The conductor took his dollar and told him to get off at Crystalline Station. Walking on about a mile from this station, he stopped all night with a German, and next day walked seven miles and a half, leaving upon an elder stick, being otherwise completely broken down. He stayed that night with a young man, who shared his supper with him, and the next morning again started. Coming across some laborers working on the railroad from Columbus to Cleveland, he was asked as to his lameness. He told them that he was a Canadian by birth, had emigrated to the southern part of Ohio just before the breaking out of the war, had taken the typhoid fever, which had fallen into his limbs and made him a cripple, and that he was endeavoring to get home to his friends in Canada.--One of the laborers gave him a quarter of a dollar. With only this in his pocket, he got aboard the next train, and told the conductor he wished to get to Sandusky, but had only twenty-five cents, with which he desired to go as far as possible. The conductor informed him where he would get off, but on arrival at the place and as he was about to leave the car, the conductor, seeing his condition, kindly told him to keep his seat, and that he would take him to Sandusky.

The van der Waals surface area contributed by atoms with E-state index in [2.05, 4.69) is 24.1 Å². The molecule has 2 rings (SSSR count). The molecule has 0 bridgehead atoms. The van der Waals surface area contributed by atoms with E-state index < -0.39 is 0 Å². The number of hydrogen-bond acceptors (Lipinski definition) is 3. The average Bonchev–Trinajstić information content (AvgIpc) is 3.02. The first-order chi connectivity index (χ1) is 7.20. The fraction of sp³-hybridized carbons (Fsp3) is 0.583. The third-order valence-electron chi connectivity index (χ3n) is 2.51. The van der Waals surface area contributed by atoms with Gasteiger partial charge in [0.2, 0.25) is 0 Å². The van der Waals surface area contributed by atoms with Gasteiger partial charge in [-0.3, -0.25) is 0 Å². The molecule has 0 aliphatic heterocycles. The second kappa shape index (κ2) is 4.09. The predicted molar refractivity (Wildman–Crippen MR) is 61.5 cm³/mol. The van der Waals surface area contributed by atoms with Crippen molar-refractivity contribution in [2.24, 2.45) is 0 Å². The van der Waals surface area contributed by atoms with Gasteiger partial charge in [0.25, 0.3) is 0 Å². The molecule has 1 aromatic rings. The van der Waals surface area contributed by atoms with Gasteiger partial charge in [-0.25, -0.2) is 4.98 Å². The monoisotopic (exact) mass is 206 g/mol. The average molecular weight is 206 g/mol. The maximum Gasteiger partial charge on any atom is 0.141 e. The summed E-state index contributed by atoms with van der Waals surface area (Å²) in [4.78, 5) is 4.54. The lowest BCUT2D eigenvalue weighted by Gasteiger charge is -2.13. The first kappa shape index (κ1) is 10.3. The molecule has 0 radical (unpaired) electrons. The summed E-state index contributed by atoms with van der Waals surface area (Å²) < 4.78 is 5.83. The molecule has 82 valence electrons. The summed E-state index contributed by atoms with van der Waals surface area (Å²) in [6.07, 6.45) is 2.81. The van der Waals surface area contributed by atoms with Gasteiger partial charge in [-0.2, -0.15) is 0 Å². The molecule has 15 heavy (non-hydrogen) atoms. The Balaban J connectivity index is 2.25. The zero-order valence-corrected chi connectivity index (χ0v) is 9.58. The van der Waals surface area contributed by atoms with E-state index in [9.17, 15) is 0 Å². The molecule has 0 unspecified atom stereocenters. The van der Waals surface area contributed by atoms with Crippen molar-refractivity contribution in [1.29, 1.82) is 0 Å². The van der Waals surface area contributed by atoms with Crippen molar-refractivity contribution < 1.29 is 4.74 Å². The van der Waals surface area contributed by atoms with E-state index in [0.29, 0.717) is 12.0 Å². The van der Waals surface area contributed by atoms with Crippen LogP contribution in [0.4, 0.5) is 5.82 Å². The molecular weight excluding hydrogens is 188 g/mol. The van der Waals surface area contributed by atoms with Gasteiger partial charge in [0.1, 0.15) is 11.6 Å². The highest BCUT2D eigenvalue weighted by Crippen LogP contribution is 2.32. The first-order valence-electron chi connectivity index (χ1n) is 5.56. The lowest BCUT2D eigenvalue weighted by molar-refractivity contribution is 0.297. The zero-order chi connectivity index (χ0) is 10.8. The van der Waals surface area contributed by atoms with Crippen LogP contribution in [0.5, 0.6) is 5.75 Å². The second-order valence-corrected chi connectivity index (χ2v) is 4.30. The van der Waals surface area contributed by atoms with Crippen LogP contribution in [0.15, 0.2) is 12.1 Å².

He arrived in Sandusky in the evening, without money, and in a state of starvation. His only clothes were the laborer's suit, ragged and dirty. A group of boys observing him, one of them cried out, ‘"I believe that fellow is an escaped prisoner."’ Another responded, ‘"Yes, I believe it is old Jeff. Davis himself."’ Hearing this he became excited, but seemingly paying no attention, forgot his lameness, and walked off as rapidly as possible. Keeping on for about two miles, and finding no pursuit, the excitement subsided, and a reaction took place, and he was again as lame as before. It was now raining, with hail and snow falling, and blowing a gale from the Northeast. With his thin, ragged clothing, for which he had exchanged his warm Southern uniform, it seemed as though every blast penetrated through him, and he was in danger of freezing to death. Upon asking several to be allowed the privilege of staying all night, telling them his penniless condition, he was refused. Continuing his journey, he lost his way on a road that led off into a clearing instead of a farm-house, as he had supposed. Night came on, the rain still falling, with a cold, bitter wind piercing him through and through, almost depriving him of all sensibility of feeling. At times he would sink knee-deep in the swamp and mud, extricating himself only by creeping on his hands and knees.